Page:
Now if you will obey me and keep my covenant, you will be my own special treasure from among all the peoples on the earth; for all the earth belongs to me. (NLT, Exodus 19:5)

The NIV translates this verse: …you will be my treasured possession. Although the whole earth is mine… Even though I love the NIV, including its most recent revision (2011), this is one place they made a bad choice out of touch with the entirety of biblical context. Of major translations, only the NIV and the HCSB choose the word although. The NCV uses even (which communicates the same idea as although), and three translations avoid the problem by either leaving out the word altogether (CEV, GNT) or substituting indeed (NRSV). The ESV, NASB and the NKJV agree with the NLT translators and use the word for.

Why the confusion? The original word can be translated both ways, and translators work from the context to determine which word fits best.

Is God saying, I've chosen you because I love you the best? Or is God saying, I've chosen you because I'm going to use my relationship with you to express my love to the nations? Using the word although communicates the former idea; the word for seems to support the latter, and fits better with the context of all Scripture.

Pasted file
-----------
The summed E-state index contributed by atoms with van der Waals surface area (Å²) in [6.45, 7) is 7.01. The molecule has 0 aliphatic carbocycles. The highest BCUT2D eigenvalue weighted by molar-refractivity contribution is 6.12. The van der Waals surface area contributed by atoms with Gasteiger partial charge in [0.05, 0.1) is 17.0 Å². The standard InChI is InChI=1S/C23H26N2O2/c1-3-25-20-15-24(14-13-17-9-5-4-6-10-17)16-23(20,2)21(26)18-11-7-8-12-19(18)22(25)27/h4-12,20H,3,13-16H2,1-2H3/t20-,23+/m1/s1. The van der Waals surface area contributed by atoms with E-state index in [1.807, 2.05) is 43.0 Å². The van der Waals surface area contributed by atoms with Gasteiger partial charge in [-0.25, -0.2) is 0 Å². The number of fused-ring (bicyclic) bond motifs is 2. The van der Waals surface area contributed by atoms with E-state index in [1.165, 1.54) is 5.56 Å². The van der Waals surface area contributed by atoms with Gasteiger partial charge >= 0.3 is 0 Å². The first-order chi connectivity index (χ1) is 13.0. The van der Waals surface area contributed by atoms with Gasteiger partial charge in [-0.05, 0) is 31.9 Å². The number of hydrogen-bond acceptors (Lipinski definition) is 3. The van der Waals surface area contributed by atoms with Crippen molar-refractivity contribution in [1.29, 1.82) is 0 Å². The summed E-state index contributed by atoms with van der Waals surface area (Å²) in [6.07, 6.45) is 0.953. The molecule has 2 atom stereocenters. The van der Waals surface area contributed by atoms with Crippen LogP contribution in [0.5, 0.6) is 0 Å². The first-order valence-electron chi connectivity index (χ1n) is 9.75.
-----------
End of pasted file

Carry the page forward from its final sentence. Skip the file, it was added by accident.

The you in this verse is Israel. What if the you was… you?

How will you intentionally show God’s love to those around you this week?

Sunday, January 22, 2012

Day 22: Exodus 16, 17 and 18

The work is too heavy for you; you cannot handle it alone. (Exodus 18:18)

Like most good pastors, Moses doesn't realize it, but he's riding a runaway train toward burnout in his attempt to care for the people who followed him out of Egypt. They depend on him. He knows it and he's feeling the weight of that responsibility.

Thank God for his father-in-law Jethro, who can look at the situation objectively and give the younger man (after all Moses is only 80) some good counsel. We all need a Jethro in our lives. From the very beginning, God never intended us to go it alone. The Lord God said, "It is not good for the man to be alone. I will make a helper suitable for him” (Genesis 2:18).

[Choosing capable people who can help you fulfill your mission] will make your load lighter, because they will share it with you . . . and [everyone] will go home satisfied” (18:22,23).

We will turn this responsibility over to them and will give our attention to prayer and the ministry of the word” (Acts 6:3,4).

From Adam and Eve to Moses and Jethro, to the Apostles and their newly appointed deacons, God has never intended us to shoulder the burden alone. That's why he places us in the church; that’s why he puts us in a family.

Are you taking on more that your share of the burden? Is your pastor? What are you going to do about it?

Saturday, January 21, 2012

Day 21: Exodus 13, 14 and 15

The Israelites were dressed for fighting when they left the land of Egypt. (Exodus 13:18 – NCV)